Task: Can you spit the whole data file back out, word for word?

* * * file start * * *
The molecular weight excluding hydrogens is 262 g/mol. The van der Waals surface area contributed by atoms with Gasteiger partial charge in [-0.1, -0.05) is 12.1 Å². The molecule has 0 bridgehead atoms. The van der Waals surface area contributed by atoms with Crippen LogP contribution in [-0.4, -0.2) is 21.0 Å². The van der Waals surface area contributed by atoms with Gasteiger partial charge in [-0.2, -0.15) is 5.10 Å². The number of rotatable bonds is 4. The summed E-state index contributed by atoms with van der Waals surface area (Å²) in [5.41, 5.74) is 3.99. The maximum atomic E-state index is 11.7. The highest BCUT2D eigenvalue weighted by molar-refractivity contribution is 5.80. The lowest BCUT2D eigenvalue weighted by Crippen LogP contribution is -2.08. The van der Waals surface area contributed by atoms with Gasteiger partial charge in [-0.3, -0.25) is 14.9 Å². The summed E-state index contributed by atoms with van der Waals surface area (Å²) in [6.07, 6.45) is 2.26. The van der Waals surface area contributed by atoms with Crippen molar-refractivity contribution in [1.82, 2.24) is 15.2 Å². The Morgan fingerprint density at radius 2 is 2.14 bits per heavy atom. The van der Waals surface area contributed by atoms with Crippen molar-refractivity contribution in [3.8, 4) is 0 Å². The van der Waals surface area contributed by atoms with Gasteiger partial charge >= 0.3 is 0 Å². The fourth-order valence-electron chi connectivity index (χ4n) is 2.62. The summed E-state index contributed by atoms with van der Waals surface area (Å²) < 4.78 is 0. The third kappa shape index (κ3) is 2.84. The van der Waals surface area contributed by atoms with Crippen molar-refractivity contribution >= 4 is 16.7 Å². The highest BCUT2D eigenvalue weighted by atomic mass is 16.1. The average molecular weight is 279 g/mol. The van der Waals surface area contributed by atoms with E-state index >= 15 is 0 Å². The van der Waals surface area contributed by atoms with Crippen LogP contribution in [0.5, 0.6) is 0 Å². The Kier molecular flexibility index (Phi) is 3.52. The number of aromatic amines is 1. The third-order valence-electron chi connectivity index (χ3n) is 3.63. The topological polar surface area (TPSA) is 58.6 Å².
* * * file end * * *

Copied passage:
The molecular weight excluding hydrogens is 262 g/mol. The van der Waals surface area contributed by atoms with Gasteiger partial charge in [-0.1, -0.05) is 12.1 Å². The molecule has 0 bridgehead atoms. The van der Waals surface area contributed by atoms with Crippen LogP contribution in [-0.4, -0.2) is 21.0 Å². The van der Waals surface area contributed by atoms with Gasteiger partial charge in [-0.2, -0.15) is 5.10 Å². The number of rotatable bonds is 4. The summed E-state index contributed by atoms with van der Waals surface area (Å²) in [5.41, 5.74) is 3.99. The maximum atomic E-state index is 11.7. The highest BCUT2D eigenvalue weighted by molar-refractivity contribution is 5.80. The lowest BCUT2D eigenvalue weighted by Crippen LogP contribution is -2.08. The van der Waals surface area contributed by atoms with Gasteiger partial charge in [-0.3, -0.25) is 14.9 Å². The summed E-state index contributed by atoms with van der Waals surface area (Å²) in [6.07, 6.45) is 2.26. The van der Waals surface area contributed by atoms with Crippen molar-refractivity contribution in [1.82, 2.24) is 15.2 Å². The Morgan fingerprint density at radius 2 is 2.14 bits per heavy atom. The van der Waals surface area contributed by atoms with Crippen molar-refractivity contribution in [3.8, 4) is 0 Å². The van der Waals surface area contributed by atoms with Gasteiger partial charge >= 0.3 is 0 Å². The fourth-order valence-electron chi connectivity index (χ4n) is 2.62. The summed E-state index contributed by atoms with van der Waals surface area (Å²) < 4.78 is 0. The third kappa shape index (κ3) is 2.84. The van der Waals surface area contributed by atoms with Crippen molar-refractivity contribution >= 4 is 16.7 Å². The highest BCUT2D eigenvalue weighted by atomic mass is 16.1. The average molecular weight is 279 g/mol. The van der Waals surface area contributed by atoms with E-state index >= 15 is 0 Å². The van der Waals surface area contributed by atoms with Crippen LogP contribution in [0.5, 0.6) is 0 Å². The Kier molecular flexibility index (Phi) is 3.52. The number of aromatic amines is 1. The third-order valence-electron chi connectivity index (χ3n) is 3.63. The topological polar surface area (TPSA) is 58.6 Å².